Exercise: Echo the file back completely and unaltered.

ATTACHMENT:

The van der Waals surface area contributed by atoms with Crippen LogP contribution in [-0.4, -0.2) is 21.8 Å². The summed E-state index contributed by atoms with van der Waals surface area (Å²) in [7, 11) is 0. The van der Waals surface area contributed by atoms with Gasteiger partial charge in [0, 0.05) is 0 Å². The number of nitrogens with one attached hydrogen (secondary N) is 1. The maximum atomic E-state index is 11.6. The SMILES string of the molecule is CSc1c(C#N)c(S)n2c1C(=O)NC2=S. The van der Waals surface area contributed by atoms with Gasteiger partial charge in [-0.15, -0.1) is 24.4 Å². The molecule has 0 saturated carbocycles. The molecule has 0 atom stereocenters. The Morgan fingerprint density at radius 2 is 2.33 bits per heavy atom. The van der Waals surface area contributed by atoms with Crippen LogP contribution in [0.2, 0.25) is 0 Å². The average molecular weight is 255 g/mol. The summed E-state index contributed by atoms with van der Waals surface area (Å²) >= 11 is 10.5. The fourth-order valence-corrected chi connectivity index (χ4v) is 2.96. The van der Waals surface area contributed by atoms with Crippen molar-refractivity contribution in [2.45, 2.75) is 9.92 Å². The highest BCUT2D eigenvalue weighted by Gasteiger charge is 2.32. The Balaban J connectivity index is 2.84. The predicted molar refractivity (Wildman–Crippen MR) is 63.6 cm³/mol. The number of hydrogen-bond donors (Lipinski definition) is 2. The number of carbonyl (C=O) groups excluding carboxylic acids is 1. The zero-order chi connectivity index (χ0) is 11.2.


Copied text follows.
The van der Waals surface area contributed by atoms with Crippen LogP contribution in [-0.4, -0.2) is 21.8 Å². The summed E-state index contributed by atoms with van der Waals surface area (Å²) in [7, 11) is 0. The van der Waals surface area contributed by atoms with Gasteiger partial charge in [0, 0.05) is 0 Å². The number of nitrogens with one attached hydrogen (secondary N) is 1. The maximum atomic E-state index is 11.6. The SMILES string of the molecule is CSc1c(C#N)c(S)n2c1C(=O)NC2=S. The van der Waals surface area contributed by atoms with Gasteiger partial charge in [-0.15, -0.1) is 24.4 Å². The molecule has 0 saturated carbocycles. The molecule has 0 atom stereocenters. The Morgan fingerprint density at radius 2 is 2.33 bits per heavy atom. The van der Waals surface area contributed by atoms with Crippen LogP contribution in [0.2, 0.25) is 0 Å². The average molecular weight is 255 g/mol. The summed E-state index contributed by atoms with van der Waals surface area (Å²) >= 11 is 10.5. The fourth-order valence-corrected chi connectivity index (χ4v) is 2.96. The van der Waals surface area contributed by atoms with Crippen molar-refractivity contribution in [2.45, 2.75) is 9.92 Å². The highest BCUT2D eigenvalue weighted by Gasteiger charge is 2.32. The Balaban J connectivity index is 2.84. The predicted molar refractivity (Wildman–Crippen MR) is 63.6 cm³/mol. The number of hydrogen-bond donors (Lipinski definition) is 2. The number of carbonyl (C=O) groups excluding carboxylic acids is 1. The zero-order chi connectivity index (χ0) is 11.2.